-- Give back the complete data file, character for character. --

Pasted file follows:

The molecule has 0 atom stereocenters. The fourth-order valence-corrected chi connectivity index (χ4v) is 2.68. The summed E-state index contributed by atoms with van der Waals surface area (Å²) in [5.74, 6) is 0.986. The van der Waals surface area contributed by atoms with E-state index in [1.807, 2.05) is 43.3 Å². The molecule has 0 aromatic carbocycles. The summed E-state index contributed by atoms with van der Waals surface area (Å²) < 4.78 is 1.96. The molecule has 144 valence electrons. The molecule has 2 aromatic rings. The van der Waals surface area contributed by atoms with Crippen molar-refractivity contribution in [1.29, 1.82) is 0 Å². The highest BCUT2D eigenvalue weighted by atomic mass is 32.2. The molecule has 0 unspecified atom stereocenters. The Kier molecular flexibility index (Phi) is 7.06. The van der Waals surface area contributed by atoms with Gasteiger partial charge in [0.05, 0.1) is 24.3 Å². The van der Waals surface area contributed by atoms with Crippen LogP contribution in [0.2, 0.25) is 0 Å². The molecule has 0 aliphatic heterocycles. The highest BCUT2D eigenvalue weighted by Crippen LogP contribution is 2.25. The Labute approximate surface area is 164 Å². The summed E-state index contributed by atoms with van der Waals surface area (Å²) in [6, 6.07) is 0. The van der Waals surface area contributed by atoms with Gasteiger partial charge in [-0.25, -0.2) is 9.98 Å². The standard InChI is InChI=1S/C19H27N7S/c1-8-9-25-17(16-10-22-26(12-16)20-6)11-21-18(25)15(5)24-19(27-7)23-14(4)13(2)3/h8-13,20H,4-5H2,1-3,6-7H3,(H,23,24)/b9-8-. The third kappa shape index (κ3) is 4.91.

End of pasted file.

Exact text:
The molecule has 0 atom stereocenters. The fourth-order valence-corrected chi connectivity index (χ4v) is 2.68. The summed E-state index contributed by atoms with van der Waals surface area (Å²) in [5.74, 6) is 0.986. The van der Waals surface area contributed by atoms with E-state index in [1.807, 2.05) is 43.3 Å². The molecule has 0 aromatic carbocycles. The summed E-state index contributed by atoms with van der Waals surface area (Å²) < 4.78 is 1.96. The molecule has 144 valence electrons. The molecule has 2 aromatic rings. The van der Waals surface area contributed by atoms with Crippen molar-refractivity contribution in [1.29, 1.82) is 0 Å². The highest BCUT2D eigenvalue weighted by atomic mass is 32.2. The molecule has 0 unspecified atom stereocenters. The Kier molecular flexibility index (Phi) is 7.06. The van der Waals surface area contributed by atoms with Gasteiger partial charge in [0.05, 0.1) is 24.3 Å². The van der Waals surface area contributed by atoms with Crippen LogP contribution in [0.2, 0.25) is 0 Å². The molecule has 0 aliphatic heterocycles. The highest BCUT2D eigenvalue weighted by Crippen LogP contribution is 2.25. The Labute approximate surface area is 164 Å². The summed E-state index contributed by atoms with van der Waals surface area (Å²) in [6, 6.07) is 0. The van der Waals surface area contributed by atoms with Gasteiger partial charge in [-0.25, -0.2) is 9.98 Å². The standard InChI is InChI=1S/C19H27N7S/c1-8-9-25-17(16-10-22-26(12-16)20-6)11-21-18(25)15(5)24-19(27-7)23-14(4)13(2)3/h8-13,20H,4-5H2,1-3,6-7H3,(H,23,24)/b9-8-. The third kappa shape index (κ3) is 4.91.